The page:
CANCER IN GOLDENS
A big "Thank You" to Berna Welch
of Pebwin Goldens for letting us copy
the information (replacing our kennel name)
below from your web site. A lot of effort
goes into putting a information article together
like this and we feel it is important to share
with our readers too.
Frequently, families seeking information about our Goldens have lost a Golden to a tragic early cancer. Rightly so, they inquire if we have experienced this problem in our bloodlines. Unfortunately the answer is yes. Because we believe in the importance of honesty and how it will ultimately better the Stellar breeding program, we would like to provide visitors to our website with information regarding this problem in the breed.
WHAT WE KNOW
Through scrupulous medical testing, careful selection of animals for planned crosses, and elimination from the breeding pool of dogs with inherited diseases, we as professional breeders have been able to reduce the incidence of many of genetically-transmitted diseases that have traditionally been associated with Goldens, including heart and eye diseases and joint dysplasia. However, it has become clear that early cancer in Goldens (as well as in many other breeds) has become a more common and devastating problem in recent years.
Although many of our dogs still live well into their teens, we have no clear answers as to why our bloodlines are no longer immune to the occasional early cancer, be it lymphoma, hemangiosarcoma, or osteosarcoma.
There is no known genetic ‘marker’ for cancer risk at present that can be used as a screening tool in a selective breeding program, nor is there any hard evidence that changes in diet or vaccination approaches can reliable decrease the incidence of cancers in Goldens. The years we have spent in the breed and the depth of our experience shows us that, unfortunately, there does not appear to be a “clear bloodline” in any of the mainstream breeding programs. We communicate with Golden breeders across the country and Canada and can report that everyone has been affected by this problem at one point or another.
WHAT'S BEING DONE
Collectively, through the efforts of the Golden Retriever Foundation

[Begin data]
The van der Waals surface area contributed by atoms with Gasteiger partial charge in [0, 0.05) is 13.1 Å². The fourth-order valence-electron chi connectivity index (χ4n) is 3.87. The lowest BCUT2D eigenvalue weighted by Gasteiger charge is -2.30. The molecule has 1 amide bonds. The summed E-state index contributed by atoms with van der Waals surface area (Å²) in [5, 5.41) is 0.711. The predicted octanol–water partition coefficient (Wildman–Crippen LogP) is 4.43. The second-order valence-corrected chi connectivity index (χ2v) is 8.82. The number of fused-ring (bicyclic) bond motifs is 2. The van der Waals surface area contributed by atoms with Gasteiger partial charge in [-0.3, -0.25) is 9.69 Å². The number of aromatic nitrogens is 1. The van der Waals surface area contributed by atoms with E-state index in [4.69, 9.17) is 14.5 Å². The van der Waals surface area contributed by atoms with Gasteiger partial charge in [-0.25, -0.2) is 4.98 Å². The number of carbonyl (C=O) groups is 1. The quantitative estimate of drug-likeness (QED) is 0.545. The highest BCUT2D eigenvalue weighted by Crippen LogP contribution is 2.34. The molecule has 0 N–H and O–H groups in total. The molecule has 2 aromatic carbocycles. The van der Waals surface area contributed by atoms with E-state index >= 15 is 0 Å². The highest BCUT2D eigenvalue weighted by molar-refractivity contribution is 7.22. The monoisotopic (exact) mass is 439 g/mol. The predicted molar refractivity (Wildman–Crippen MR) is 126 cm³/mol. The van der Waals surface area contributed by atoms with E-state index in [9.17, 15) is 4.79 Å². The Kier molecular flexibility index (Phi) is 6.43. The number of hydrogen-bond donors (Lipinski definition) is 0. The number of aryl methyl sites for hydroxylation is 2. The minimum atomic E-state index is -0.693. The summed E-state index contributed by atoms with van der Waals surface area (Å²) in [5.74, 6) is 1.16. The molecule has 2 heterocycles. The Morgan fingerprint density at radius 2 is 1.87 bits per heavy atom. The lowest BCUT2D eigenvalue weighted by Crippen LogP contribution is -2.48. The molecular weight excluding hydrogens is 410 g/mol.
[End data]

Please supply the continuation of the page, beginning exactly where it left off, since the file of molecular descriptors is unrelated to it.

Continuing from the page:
an offshoot of the Golden Retriever Club of America
breeders and owners have invested hundreds of thousands of dollars on cancer research and still there are no definitive answers. Many of us (all Stellar dogs included) have donated blood DNA samples to the Broad Institute in Boston
where they are very actively doing research on the potential genetic risk factors for cancer. This research has not yet given us an answer; however, early cancer is something with which we responsible breeders are very concerned and we will continue to make every effort to support cancer research.
As we have previously explained, no known bloodlines (including our own) have been immune to the occasional early death from cancer. We never repeat a breeding that has produced an early cancer. What makes the problem even more perplexing is the fact that, often the parents and siblings of a dog that has succumbed to early cancer will live long and healthy lives. It appears there is no rhyme or reason to which dogs will be affected.
We make an effort to prioritize health and longevity, but we also desire to breed Goldens that are true to the breed Standard -- most importantly, the Breed’s incredible temperament. We don’t believe we have cornered the market on great Golden temperament and trainability, but because we have developed and maintained a bloodline for many years, temperament and trainability are things for which we now have a high degree of predictability. It is one thing we feel we can virtually guarantee: our experience has shown that a Stellar Golden will be highly trainable, athletic, loving, sweet, and trustworthy. We wish we could guarantee everything else...longevity, health, etc., but it is simply not possible to do so until better scientific tools become available.
We do believe in routinely enriching the genetic diversity of our bloodline by doing carefully selected crosses with outstanding Goldens with strong bloodlines and excellent breed characteristics.
HOW YOU CAN HELP
We want and need feedback from our buyers. If there is a problem, we need to know and we will do our best to assist the family in any way we can. Currently we recommend spay/neuter once the dog reaches maturity vs. early spay/neuter. Please click on the link below and read the study that will help you to understand why we would do so. We provide a copy of the study to our buyers and ask that they not only read it, but that they share it with their veterinarians and make an informed choice.
We also encourage you to provide blood DNA samples from your Golden to the Broad Institute’s cancer research projects. Go to their website (link is in 2nd paragraph) for instructions regarding sample submission. The more people we can get involved in these research projects, the better.
Cancer affects all of our pets and just as buyers expect and deserve their breeders to be vigilant, breeders need buyers to assist as well.
Please get involved!
Donate DNA samples
Donate money to the Golden Retriever Foundation Zeke Cancer Fund (link in 2nd paragraph), and/or the
Morris Animal Foundation.
Share this information with your friends and your VETERINARIAN. The future of our Goldens depends on it!
STELLAR GOLDEN RETRIEVERS